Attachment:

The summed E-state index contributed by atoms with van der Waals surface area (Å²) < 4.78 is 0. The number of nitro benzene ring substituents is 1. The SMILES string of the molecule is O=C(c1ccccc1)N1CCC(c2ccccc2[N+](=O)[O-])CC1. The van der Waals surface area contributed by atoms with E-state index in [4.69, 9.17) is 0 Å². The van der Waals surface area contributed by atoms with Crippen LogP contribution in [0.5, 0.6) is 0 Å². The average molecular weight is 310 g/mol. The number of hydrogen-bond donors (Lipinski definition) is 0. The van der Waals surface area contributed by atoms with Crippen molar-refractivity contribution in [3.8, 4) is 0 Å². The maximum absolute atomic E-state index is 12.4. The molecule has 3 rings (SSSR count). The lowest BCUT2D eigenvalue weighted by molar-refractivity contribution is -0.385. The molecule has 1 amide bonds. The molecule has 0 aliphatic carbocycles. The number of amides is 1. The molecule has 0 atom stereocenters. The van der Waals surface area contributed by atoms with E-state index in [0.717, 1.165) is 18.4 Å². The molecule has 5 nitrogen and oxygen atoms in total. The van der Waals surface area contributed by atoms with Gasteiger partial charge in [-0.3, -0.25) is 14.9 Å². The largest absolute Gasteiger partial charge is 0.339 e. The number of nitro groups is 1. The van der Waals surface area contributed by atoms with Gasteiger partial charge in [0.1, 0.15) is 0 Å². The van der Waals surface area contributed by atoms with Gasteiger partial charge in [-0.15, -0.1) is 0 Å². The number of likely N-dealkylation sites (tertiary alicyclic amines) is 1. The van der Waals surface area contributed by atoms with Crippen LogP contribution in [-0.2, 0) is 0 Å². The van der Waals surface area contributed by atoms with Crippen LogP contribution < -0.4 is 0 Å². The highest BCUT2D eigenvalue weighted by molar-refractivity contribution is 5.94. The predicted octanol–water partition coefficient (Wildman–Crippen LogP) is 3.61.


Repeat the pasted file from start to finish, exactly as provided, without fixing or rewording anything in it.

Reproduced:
The summed E-state index contributed by atoms with van der Waals surface area (Å²) < 4.78 is 0. The number of nitro benzene ring substituents is 1. The SMILES string of the molecule is O=C(c1ccccc1)N1CCC(c2ccccc2[N+](=O)[O-])CC1. The van der Waals surface area contributed by atoms with E-state index in [4.69, 9.17) is 0 Å². The van der Waals surface area contributed by atoms with Crippen LogP contribution in [0.5, 0.6) is 0 Å². The average molecular weight is 310 g/mol. The number of hydrogen-bond donors (Lipinski definition) is 0. The van der Waals surface area contributed by atoms with Crippen molar-refractivity contribution in [3.8, 4) is 0 Å². The maximum absolute atomic E-state index is 12.4. The molecule has 3 rings (SSSR count). The lowest BCUT2D eigenvalue weighted by molar-refractivity contribution is -0.385. The molecule has 1 amide bonds. The molecule has 0 aliphatic carbocycles. The number of amides is 1. The molecule has 0 atom stereocenters. The van der Waals surface area contributed by atoms with E-state index in [0.717, 1.165) is 18.4 Å². The molecule has 5 nitrogen and oxygen atoms in total. The van der Waals surface area contributed by atoms with Gasteiger partial charge in [-0.3, -0.25) is 14.9 Å². The largest absolute Gasteiger partial charge is 0.339 e. The number of nitro groups is 1. The van der Waals surface area contributed by atoms with Gasteiger partial charge in [0.1, 0.15) is 0 Å². The van der Waals surface area contributed by atoms with Gasteiger partial charge in [-0.15, -0.1) is 0 Å². The number of likely N-dealkylation sites (tertiary alicyclic amines) is 1. The van der Waals surface area contributed by atoms with Crippen LogP contribution in [-0.2, 0) is 0 Å². The van der Waals surface area contributed by atoms with Crippen LogP contribution < -0.4 is 0 Å². The highest BCUT2D eigenvalue weighted by molar-refractivity contribution is 5.94. The predicted octanol–water partition coefficient (Wildman–Crippen LogP) is 3.61.